Tesla Motors Inc (NASDAQ:TSLA) announced that in Q4, it has produced 24,882 vehicles, resulting in total 2016 production of 83,922 vehicles. This was an increase of 64% from 2015.

Tesla delivered approximately 22,200 vehicles in Q4, of which 12,700 were Model S and 9,500 were Model X. When added to the rest of the year, total 2016 deliveries were approximately 76,230.Our Q4 delivery count should be viewed as slightly conservative, as we only count a car as delivered if it is transferred to the customer and all paperwork is correct.

Because of short-term production challenges starting at the end of October and lasting through early December from the transition to new Autopilot hardware, Q4 vehicle production was weighted more heavily towards the end of the quarter than we had originally planned. We were ultimately able to recover and hit our production goal, but the delay in production resulted in challenges that impacted quarterly deliveries, including, among other things, cars missing shipping cutoffs for Europe and Asia. Although we tried to recover these deliveries and expedite others by the end of the quarter, time ran out before we could deliver all customer cars. In total, about 2,750 vehicles missed being counted as deliveries in Q4 either due to last-minute delays in transport or because the customer was unable to physically take delivery. Even where these customers had already fully paid for their vehicle, we still did not count these as deliveries in Q4.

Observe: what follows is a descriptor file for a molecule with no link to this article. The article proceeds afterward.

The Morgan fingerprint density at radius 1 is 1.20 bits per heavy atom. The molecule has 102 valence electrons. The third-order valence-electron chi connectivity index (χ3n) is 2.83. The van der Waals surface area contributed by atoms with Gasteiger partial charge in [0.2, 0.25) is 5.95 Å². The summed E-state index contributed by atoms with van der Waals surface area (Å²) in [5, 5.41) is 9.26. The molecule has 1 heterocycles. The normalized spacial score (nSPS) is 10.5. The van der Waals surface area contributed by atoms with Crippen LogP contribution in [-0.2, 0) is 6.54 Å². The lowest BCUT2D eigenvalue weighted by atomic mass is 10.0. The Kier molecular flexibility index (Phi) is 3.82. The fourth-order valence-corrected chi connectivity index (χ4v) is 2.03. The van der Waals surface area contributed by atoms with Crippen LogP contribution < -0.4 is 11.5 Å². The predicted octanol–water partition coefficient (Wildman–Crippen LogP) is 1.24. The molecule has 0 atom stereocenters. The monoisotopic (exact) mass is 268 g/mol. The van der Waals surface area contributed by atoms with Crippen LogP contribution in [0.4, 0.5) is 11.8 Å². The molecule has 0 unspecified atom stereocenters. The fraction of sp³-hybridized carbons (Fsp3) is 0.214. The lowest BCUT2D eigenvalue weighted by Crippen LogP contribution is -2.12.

In addition to Q4 deliveries, about 6,450 vehicles were in transit to customers at the end of the quarter. These will be counted as deliveries in Q1 2017.

Vehicle demand in Q4 was particularly strong. Q4 net orders for Model S and X, which were an all-time record for us, were 52% higher than Q4 2015 and 24% higher than our previous record quarter in Q3 2016.

Tesla vehicle deliveries represent only one measure of the company’s financial performance and should not be relied on as an indicator of quarterly financial results, which depend on a variety of factors, including the cost of sales, foreign exchange movements and mix of directly leased vehicles. (Original Source)

Shares of Tesla Motors are currently falling 1.79% to $213.10, or down $3.89 in pre-market trading Wednesday. TSLA has a 1-year high of $269.34 and a 1-year low of $141.05. The stock’s 50-day moving average is $196.21 and its 200-day moving average is $206.89.

On the ratings front, Tesla Motors has been the subject of a number of recent research reports. In a report issued on December 30, RBC analyst Joseph Spak reiterated a Hold rating on TSLA, with a price target of $220, which represents a slight upside potential from current levels. Separately, on the same day, Robert W. Baird’s Ben Kallo reiterated a Buy rating on the stock and has a price target of $338.

According to TipRanks.com, which ranks over 7,500 financial analysts and bloggers to gauge the performance of their past recommendations, Joseph Spak and Ben Kallo have a yearly average return of 3.7% and 0.3% respectively. Spak has a success rate of 52% and is ranked #612 out of 4345 analysts, while Kallo has a success rate of 42% and is ranked #2399.

Overall, 3 research analysts have rated the stock with a Sell rating, 7 research analysts have assigned a Hold rating and 4 research analysts have given a Buy rating to the stock. When considering if perhaps the stock is under or overvalued, the average price target is $225.67 which is 5.0% above where the stock opened today.

Tesla Motors, Inc. engages in the designing, development, manufacturing and selling of electric vehicles and electric power train components. Its products include electric vehicles such as the Model S, Model X and the Tesla Roadster.